Biomarkers in cluster headache: A systematic review

2 Citations (Scopus)

Abstract

OBJECTIVE: To systematically investigate previously examined biomarkers in blood, urine, cerebrospinal fluid, tear fluid, and saliva of patients with cluster headache.

BACKGROUND: Cluster headache is a condition with extensive clinical challenges in terms of diagnosis and treatment. Identification of a biomarker with diagnostic implications or as a potential treatment target is highly warranted.

METHODS: We conducted a systematic review including peer reviewed full text of studies that measured biochemical compounds in either blood, urine, cerebrospinal fluid, tear fluid, or saliva of patients with cluster headache diagnosed after the implementation of the International Classification of Headache Disorders (1988) written in English, Danish, Swedish, or Norwegian. Inclusion required a minimum of five participants. The search was conducted in PubMed and EMBASE, in September 2022, and extracted data were screened by two authors. Preferred Reporting Items for Systematic Reviews and Meta-Analyses guidelines for reporting systematic reviews were followed. The Newcastle-Ottawa Scale was used to assess the risk of bias in case-controlled studies.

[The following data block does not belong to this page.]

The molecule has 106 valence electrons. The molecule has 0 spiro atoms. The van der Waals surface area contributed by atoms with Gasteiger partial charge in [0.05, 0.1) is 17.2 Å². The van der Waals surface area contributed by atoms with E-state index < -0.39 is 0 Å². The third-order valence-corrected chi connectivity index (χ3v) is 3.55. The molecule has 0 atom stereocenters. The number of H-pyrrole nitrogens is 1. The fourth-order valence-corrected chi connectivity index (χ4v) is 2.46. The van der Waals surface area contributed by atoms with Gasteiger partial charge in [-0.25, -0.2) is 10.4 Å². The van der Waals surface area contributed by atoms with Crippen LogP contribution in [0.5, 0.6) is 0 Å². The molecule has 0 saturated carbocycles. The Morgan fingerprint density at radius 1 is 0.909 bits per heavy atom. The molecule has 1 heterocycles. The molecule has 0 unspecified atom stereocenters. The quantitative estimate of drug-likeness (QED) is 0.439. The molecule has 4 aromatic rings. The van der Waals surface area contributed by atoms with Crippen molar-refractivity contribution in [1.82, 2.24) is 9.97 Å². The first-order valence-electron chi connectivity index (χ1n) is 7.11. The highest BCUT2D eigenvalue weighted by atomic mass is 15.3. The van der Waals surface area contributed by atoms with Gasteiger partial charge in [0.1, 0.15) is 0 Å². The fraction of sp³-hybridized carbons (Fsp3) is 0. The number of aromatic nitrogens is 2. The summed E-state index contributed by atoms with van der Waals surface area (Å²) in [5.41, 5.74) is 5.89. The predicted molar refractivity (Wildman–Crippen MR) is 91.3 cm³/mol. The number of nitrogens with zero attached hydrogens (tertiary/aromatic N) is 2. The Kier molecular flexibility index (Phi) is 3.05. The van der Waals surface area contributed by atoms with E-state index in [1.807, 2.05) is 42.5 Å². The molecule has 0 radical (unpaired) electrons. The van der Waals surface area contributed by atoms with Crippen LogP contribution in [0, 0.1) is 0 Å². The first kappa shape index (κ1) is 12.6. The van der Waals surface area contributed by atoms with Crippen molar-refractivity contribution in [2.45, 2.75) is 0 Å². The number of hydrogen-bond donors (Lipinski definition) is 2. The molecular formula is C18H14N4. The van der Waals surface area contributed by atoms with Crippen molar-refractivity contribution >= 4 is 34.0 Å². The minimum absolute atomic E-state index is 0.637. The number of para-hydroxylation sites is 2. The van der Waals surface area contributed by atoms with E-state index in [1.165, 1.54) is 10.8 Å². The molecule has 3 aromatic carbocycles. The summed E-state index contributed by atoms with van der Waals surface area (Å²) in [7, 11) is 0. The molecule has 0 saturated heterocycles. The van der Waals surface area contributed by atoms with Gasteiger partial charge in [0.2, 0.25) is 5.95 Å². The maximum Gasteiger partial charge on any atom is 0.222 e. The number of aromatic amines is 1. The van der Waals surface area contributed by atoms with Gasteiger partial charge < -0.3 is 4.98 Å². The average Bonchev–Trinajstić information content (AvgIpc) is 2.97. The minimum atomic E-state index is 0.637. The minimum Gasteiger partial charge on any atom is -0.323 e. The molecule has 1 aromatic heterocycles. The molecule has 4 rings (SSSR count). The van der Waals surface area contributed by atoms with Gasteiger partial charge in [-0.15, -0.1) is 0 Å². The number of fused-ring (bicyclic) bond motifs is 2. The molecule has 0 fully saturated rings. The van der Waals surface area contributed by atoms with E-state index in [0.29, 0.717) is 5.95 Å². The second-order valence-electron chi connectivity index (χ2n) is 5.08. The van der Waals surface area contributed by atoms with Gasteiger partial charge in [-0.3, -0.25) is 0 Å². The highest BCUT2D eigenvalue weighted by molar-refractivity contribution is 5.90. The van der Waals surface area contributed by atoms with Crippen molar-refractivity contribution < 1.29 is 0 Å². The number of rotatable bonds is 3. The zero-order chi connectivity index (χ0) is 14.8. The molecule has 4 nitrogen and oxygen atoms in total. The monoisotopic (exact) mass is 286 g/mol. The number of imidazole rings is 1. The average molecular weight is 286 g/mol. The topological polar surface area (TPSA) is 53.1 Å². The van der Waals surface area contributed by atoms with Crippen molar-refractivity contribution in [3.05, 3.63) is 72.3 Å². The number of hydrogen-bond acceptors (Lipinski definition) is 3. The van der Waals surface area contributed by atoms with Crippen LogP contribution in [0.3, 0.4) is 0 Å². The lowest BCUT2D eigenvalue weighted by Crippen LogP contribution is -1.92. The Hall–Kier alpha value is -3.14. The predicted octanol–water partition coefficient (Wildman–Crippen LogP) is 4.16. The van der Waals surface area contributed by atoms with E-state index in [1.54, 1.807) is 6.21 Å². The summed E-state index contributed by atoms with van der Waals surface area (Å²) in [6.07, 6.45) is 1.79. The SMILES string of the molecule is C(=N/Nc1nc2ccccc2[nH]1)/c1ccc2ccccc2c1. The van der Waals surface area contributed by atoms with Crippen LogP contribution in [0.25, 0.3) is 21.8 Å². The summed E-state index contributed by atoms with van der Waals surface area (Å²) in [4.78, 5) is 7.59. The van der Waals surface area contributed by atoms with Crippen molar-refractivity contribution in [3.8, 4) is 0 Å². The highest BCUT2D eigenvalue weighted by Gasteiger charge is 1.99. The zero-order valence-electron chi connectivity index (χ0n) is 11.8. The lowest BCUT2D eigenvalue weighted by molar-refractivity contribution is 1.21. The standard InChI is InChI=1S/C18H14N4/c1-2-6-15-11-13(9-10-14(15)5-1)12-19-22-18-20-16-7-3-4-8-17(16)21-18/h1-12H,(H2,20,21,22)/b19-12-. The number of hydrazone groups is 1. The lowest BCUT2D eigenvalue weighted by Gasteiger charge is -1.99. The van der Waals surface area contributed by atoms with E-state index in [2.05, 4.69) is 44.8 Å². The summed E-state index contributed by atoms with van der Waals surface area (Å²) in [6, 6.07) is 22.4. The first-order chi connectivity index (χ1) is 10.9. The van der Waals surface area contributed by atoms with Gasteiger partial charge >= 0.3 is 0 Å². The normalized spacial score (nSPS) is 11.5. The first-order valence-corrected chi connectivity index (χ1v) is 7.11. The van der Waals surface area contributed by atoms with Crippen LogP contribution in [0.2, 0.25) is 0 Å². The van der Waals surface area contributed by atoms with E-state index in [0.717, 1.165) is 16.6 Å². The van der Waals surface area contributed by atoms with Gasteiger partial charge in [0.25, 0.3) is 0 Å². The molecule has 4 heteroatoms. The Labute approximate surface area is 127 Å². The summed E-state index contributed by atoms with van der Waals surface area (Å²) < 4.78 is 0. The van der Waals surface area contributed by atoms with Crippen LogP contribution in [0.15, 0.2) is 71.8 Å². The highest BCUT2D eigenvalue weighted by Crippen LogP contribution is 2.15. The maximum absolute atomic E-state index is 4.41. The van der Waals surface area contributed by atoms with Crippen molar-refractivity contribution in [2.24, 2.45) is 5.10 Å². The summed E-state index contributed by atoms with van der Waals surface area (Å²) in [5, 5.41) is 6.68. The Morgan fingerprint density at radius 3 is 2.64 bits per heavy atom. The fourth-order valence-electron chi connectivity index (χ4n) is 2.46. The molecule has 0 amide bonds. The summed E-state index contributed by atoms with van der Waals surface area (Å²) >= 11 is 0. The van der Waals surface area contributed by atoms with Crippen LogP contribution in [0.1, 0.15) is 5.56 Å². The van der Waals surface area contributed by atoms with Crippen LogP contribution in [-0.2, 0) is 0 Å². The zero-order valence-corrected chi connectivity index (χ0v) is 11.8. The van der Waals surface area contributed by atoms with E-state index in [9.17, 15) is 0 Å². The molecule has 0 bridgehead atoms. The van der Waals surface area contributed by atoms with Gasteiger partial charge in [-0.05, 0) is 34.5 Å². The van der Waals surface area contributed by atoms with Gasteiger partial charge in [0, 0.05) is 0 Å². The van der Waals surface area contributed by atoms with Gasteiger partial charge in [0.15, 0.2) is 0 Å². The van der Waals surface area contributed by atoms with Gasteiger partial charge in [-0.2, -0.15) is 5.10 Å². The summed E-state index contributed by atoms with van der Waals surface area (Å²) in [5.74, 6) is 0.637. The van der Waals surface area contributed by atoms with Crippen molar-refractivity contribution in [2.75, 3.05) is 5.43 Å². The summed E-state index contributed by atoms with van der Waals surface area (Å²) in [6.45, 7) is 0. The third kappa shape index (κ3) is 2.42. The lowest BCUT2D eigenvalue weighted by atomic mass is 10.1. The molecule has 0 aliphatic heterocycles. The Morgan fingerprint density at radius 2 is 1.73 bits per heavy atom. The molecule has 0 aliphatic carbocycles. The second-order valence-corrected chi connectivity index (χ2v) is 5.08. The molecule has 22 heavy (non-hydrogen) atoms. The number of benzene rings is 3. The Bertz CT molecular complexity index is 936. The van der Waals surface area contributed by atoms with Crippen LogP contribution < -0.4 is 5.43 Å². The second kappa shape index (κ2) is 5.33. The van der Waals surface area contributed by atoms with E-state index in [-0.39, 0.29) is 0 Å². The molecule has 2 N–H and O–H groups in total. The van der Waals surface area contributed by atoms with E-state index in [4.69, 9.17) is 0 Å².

RESULTS: We included 40 studies involving 832 patients with cluster headache and 872 controls, evaluating 80 potential biomarkers. The risk of bias for case-controlled studies was a median of 6 (range: 3-8) and 20 studies out of 40 (50%) were of fair or good quality. Most studies were identified within three groups: hypothalamic-regulated hormones, inflammatory markers, and neuropeptides. Among the hypothalamic hormones, cortisol was the most frequently investigated (N = 7) and was elevated in cluster headache in most of the studies. The most frequently examined inflammatory marker was interleukin 1 (N = 3), but findings were divergent. Calcitonin gene-related peptide was the most investigated neuropeptide (N = 9) and all studies found increased levels during attacks.

CONCLUSION: Biomarker findings have been inconsistent and widely non-specific for cluster headache, which explains why none of the previous studies succeeded in identifying a unique biomarker for cluster headache, but instead contributed to substantiating the underlying pathophysiologic mechanisms. Several of the examined biomarkers could hold promise as markers for disease activity but are unfit for a clear distinction from both controls and other headaches.

Original languageEnglish
JournalHeadache
Volume64
Issue number1
Pages (from-to)98-116
Number of pages19
ISSN0017-8748
DOIs
Publication statusPublished - Jan 2024

Keywords

  • Biomarkers/cerebrospinal fluid
  • Calcitonin Gene-Related Peptide
  • Cluster Headache/diagnosis
  • Headache
  • Headache Disorders
  • Humans
  • hormones
  • cluster headache
  • neuropeptides
  • biomarker
  • systematic review

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